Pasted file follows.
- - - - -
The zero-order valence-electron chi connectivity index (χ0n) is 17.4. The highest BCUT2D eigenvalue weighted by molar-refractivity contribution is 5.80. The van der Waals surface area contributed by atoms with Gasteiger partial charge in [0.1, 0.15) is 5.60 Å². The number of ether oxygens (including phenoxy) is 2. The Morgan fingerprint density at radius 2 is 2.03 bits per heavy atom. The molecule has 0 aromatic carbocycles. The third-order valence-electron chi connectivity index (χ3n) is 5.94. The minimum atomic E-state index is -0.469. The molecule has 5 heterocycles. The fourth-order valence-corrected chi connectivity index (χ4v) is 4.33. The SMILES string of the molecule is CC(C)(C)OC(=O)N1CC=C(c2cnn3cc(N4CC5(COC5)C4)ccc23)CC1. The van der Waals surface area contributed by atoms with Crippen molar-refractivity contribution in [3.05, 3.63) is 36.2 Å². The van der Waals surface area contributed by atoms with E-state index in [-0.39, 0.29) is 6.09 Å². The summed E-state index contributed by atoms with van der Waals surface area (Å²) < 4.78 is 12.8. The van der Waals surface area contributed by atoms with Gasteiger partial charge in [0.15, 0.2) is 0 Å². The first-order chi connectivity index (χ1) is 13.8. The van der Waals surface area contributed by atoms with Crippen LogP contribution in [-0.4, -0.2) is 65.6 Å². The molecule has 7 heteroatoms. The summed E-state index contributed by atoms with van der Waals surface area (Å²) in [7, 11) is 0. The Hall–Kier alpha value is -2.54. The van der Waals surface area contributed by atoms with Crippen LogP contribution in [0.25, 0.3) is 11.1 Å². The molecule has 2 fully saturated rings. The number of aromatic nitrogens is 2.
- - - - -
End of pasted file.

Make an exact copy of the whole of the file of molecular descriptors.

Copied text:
The zero-order valence-electron chi connectivity index (χ0n) is 17.4. The highest BCUT2D eigenvalue weighted by molar-refractivity contribution is 5.80. The van der Waals surface area contributed by atoms with Gasteiger partial charge in [0.1, 0.15) is 5.60 Å². The number of ether oxygens (including phenoxy) is 2. The Morgan fingerprint density at radius 2 is 2.03 bits per heavy atom. The molecule has 0 aromatic carbocycles. The third-order valence-electron chi connectivity index (χ3n) is 5.94. The minimum atomic E-state index is -0.469. The molecule has 5 heterocycles. The fourth-order valence-corrected chi connectivity index (χ4v) is 4.33. The SMILES string of the molecule is CC(C)(C)OC(=O)N1CC=C(c2cnn3cc(N4CC5(COC5)C4)ccc23)CC1. The van der Waals surface area contributed by atoms with Crippen molar-refractivity contribution in [3.05, 3.63) is 36.2 Å². The van der Waals surface area contributed by atoms with E-state index in [-0.39, 0.29) is 6.09 Å². The summed E-state index contributed by atoms with van der Waals surface area (Å²) < 4.78 is 12.8. The van der Waals surface area contributed by atoms with Gasteiger partial charge in [0.15, 0.2) is 0 Å². The first-order chi connectivity index (χ1) is 13.8. The van der Waals surface area contributed by atoms with Crippen LogP contribution in [-0.4, -0.2) is 65.6 Å². The molecule has 7 heteroatoms. The summed E-state index contributed by atoms with van der Waals surface area (Å²) in [7, 11) is 0. The Hall–Kier alpha value is -2.54. The van der Waals surface area contributed by atoms with Crippen LogP contribution in [0.25, 0.3) is 11.1 Å². The molecule has 2 fully saturated rings. The number of aromatic nitrogens is 2.